The grain direction of the fasteners should be going perpendicular to the grain direction of the support boards. This will give the fasteners the most strength and reduce the risk of them breaking during installation or when he table is picked up.It’s also worth noting that this method of attaching the base to the table top will allow for the top to expand and contract throughout the seasons. You never want to screw the base directly into the table top as it will cause cupping – and no one wants to have their plate wobble at the dinner table.
13. Sand all parts of the table base with 120-grit sandpaper. As mentioned previously, it’s likely that mortise and tenons are probably not identical, so it would be wise to keep specific joints matched with one another. Sanding will removing any markings on the wood parts, so keep track of which tenons match with which mortises by labeling them with masking tape and a pencil.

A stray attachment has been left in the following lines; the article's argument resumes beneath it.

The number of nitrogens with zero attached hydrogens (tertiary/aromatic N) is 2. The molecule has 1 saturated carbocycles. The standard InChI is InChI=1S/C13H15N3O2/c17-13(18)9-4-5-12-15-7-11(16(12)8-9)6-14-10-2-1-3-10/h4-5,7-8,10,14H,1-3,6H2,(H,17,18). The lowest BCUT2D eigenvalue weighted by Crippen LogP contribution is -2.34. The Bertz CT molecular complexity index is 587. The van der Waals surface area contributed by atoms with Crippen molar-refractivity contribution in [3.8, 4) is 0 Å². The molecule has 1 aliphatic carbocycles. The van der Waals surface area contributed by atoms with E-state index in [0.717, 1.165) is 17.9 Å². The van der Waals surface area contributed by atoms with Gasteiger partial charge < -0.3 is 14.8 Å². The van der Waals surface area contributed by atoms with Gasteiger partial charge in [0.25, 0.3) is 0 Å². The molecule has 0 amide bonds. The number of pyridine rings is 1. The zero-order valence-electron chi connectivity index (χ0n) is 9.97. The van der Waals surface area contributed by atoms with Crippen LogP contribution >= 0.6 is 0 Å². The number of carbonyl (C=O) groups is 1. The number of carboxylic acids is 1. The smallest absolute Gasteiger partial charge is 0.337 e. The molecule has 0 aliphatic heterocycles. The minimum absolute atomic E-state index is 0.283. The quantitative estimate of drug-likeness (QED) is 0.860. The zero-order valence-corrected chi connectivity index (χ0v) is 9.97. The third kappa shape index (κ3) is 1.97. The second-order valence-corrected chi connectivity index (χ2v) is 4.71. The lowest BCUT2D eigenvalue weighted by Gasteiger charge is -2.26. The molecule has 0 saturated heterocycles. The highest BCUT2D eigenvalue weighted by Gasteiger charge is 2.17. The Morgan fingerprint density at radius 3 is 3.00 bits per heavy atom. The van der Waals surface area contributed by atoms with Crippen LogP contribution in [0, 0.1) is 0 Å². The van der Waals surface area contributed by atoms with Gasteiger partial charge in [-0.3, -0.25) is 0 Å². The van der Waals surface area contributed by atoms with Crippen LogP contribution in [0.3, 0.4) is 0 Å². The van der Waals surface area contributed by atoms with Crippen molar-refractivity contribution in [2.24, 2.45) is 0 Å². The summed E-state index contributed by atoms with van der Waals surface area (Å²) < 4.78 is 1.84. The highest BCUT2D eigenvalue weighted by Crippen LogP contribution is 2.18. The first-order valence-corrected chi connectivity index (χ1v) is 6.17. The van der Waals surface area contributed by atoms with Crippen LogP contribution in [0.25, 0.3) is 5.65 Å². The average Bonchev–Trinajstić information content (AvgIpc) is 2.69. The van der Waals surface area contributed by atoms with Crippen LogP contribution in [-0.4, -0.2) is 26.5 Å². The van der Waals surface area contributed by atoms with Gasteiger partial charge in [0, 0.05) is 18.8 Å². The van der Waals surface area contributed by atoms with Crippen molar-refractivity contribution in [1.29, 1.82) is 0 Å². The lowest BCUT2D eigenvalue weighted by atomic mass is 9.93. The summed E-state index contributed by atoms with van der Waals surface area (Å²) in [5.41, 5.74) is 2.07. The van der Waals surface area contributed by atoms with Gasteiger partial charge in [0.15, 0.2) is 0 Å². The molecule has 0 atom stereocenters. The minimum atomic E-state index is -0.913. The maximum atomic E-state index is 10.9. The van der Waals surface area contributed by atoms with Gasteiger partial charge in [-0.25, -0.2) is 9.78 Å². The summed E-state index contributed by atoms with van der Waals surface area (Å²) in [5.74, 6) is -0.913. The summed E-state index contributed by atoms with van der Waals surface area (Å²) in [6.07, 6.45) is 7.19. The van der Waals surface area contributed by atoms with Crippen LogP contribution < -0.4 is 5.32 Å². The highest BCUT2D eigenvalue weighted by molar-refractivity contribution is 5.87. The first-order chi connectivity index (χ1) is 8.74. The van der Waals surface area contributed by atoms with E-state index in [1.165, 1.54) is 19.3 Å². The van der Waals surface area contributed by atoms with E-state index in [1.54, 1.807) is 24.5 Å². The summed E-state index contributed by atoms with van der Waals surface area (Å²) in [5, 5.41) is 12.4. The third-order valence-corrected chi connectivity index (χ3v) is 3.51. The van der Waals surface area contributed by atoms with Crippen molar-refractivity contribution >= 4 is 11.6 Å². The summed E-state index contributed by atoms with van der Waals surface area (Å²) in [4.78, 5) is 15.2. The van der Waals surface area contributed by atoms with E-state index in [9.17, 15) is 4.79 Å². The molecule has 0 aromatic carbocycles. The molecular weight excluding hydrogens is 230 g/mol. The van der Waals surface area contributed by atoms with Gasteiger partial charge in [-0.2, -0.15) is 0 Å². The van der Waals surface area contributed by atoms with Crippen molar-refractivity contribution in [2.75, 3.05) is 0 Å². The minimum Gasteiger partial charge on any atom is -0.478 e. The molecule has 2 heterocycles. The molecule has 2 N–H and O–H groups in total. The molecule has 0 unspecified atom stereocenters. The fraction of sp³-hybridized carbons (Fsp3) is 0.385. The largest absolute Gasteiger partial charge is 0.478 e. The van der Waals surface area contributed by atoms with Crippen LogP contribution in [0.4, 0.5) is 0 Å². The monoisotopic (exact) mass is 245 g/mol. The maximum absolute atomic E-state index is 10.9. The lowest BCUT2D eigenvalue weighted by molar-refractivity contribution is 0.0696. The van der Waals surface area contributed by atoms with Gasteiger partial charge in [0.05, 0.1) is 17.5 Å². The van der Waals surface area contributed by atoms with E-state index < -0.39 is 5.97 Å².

14. Assemble table base components with wood glue. Start by applying glue to the through tenons and inserting them into the table leg mortises. If you need a mallet to give pieces some extra encouragement, use a block of scrap white pine to absorb the blows – white pine is a very soft wood. Glue one mortise and tenon at a time. Connect the lap joint in the stretchers, then attach the top supports with wood screws and glue. Remove any squeeze-out immediately form all components to save yourself from sanding later on.
15. Wipe down the base with mineral spirits to spot any dried glue, and sand it away with 120-grit sandpaper.
Staining and finishing the table
1. Apply a coat of pre-stain conditioner to the top, base and fasteners to help the wood do a better job of accepting the wood stain. Lightly sand the parts after the wood conditioner has dried.